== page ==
Admittedly, Scott’s theories are limited when it comes to answering broader questions of state power and small-scale farming. Unacknowledged in the analytics of state optics, there are contested processes of state formation, non-state actors, co-optation of local knowledge, and the effects of failed projects (Li 2005). A focus on everyday resistance risks accepting as ‘givens’ what are more accurately perceived as effects of power, such as farmer conflict-aversion, and may unduly celebrate the effectiveness of everyday resistance (Mitchell 1990; Gutmann 1993). Finally, it cannot be assumed that farmers are primarily driven by a moral valuation of subsistence and not rational self-interest (Popkin 1980). These are genuine shortcomings, but they do not preclude insightful application of Scott’s theories to understanding swidden persistence.

Positions and Interpretations

The limited sample of interviewees, ranging from one (the police) to four per stakeholder group, contained pronounced differences between groups, although the following presentation admittedly underplays heterogeneity within groups. The division between formally opposed and supportive groups cuts across a complex pattern of interpretative differences and similarities (Table 1). I first clarify the different interpretations of what could be called the human ecology of the ban, that is to say, how different groups conceived of the relations between humans and the environment in which the ban interfered. Second, I describe related political considerations. And third, I argue that local interpretations of what ‘the state’ sees led some to support the ban, while a subsistence ethic and landscape illegibility impeded effective enforcement.

Table 1 Overview of positions and interpretations regarding the ban

Subsistence, Fire and Haze

No interviewee disputed that swidden agriculture was necessary for the subsistence of a large part of the population in Kapuas Hulu. Alternative sources of income were not yet viable. Rubber prices were low, local wage labour opportunities were lacking, especially now that logging activity had decreased because of restrictive policy and depletion of valuable trees, and development projects provided only occasional work. Labour migration was not uncommon, most significantly to oil palm plantations in other parts of Kalimantan or logging concessions in Malaysia.

Government support for alternative forms of agriculture was still insufficient. Some located the problem in the ‘mindset’ of swidden farmers, because sawahs (irrigated rice fields) require a more precise and attentive approach than swiddens. Villagers themselves thought the practice of swidden agriculture was hard work and said they preferred alternatives, but a transition would require financial and technical assistance.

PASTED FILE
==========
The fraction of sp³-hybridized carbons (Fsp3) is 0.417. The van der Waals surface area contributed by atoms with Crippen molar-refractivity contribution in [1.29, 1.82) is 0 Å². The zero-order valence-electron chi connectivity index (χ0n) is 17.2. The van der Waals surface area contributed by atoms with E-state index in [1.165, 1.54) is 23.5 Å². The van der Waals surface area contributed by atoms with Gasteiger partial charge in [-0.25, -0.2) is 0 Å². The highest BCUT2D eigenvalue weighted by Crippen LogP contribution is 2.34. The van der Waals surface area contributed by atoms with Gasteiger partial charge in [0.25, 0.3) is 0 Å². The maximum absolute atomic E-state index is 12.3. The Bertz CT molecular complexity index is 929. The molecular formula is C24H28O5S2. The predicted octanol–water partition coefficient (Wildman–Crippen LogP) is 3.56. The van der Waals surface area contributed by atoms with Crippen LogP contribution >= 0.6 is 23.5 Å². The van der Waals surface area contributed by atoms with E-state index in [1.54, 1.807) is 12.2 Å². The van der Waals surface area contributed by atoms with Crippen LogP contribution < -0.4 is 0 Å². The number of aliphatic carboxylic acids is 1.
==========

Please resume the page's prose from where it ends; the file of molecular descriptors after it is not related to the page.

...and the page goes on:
Conceivably, land and other assets could be sold for temporary subsistence. But selling assets is not usually seen as sustainable development for villagers, so none of the NGO, government, or police staff members mentioned it as a solution. Individual villagers did sell land to others within the village and a government official sold mineral extraction rights on his private land to an outside company. But collectively they opposed selling lands and minerals to outsiders such as oil palm companies because of concerns about environmental sustainability and the equitable distribution of gains.

Stakeholders also agreed that fire was integral to swidden. In general, the established use of fire in swidden was as follows. After cutting the vegetation and letting it dry, fire cleared the branches and leaves, creating space for crops and killing weeds. Fire simultaneously increased fertility of the otherwise acid soils. Without burning, rice plants might grow, but would not produce (tidak berisi).

In contrast to the broad agreement on the connection between fire and subsistence, stakeholders disagreed on who was accountable for the haze crisis. The police and the environmental NGOs deemed the use of fire, which naturally contributed to haze, a sufficient sign of culpability. Villagers, indigenous rights NGOs, and district government officials disputed the problem definition for being simplistic. They countered that fire in swidden agriculture should be distinguished from fire used to clear peatlands for oil palm. They asserted that the use of fire on swidden went back to the ‘time of their ancestors’ (dari nenek moyang) and had always been controlled well. These fires were short-lived, small, and well contained. They said that the size of swidden plots in the village was typically below 1 or 2 ha, that villagers used fire breaks and sprayed water where necessary to stop spreading. At worst, it damaged a few meters of forest or some rubber trees – and customary law held the wrongdoers accountable. Moreover, shifting cultivators would only burn on mineral soils, so that fires lasted only a few hours. They didn’t burn peat, because peat was unsuitable for rice cultivation. In contrast, oil palm plantations were blamed with using fire on peatland, which can burn for weeks and is hard to contain or put out. In support, a district government official on August 11th pointed out there was already some haze in Pontianak while the swidden communities in Kapuas Hulu had not even started burning. The police and the environmental NGO deplored what they saw as the inability of swidden communities to understand the impact of fire on other people.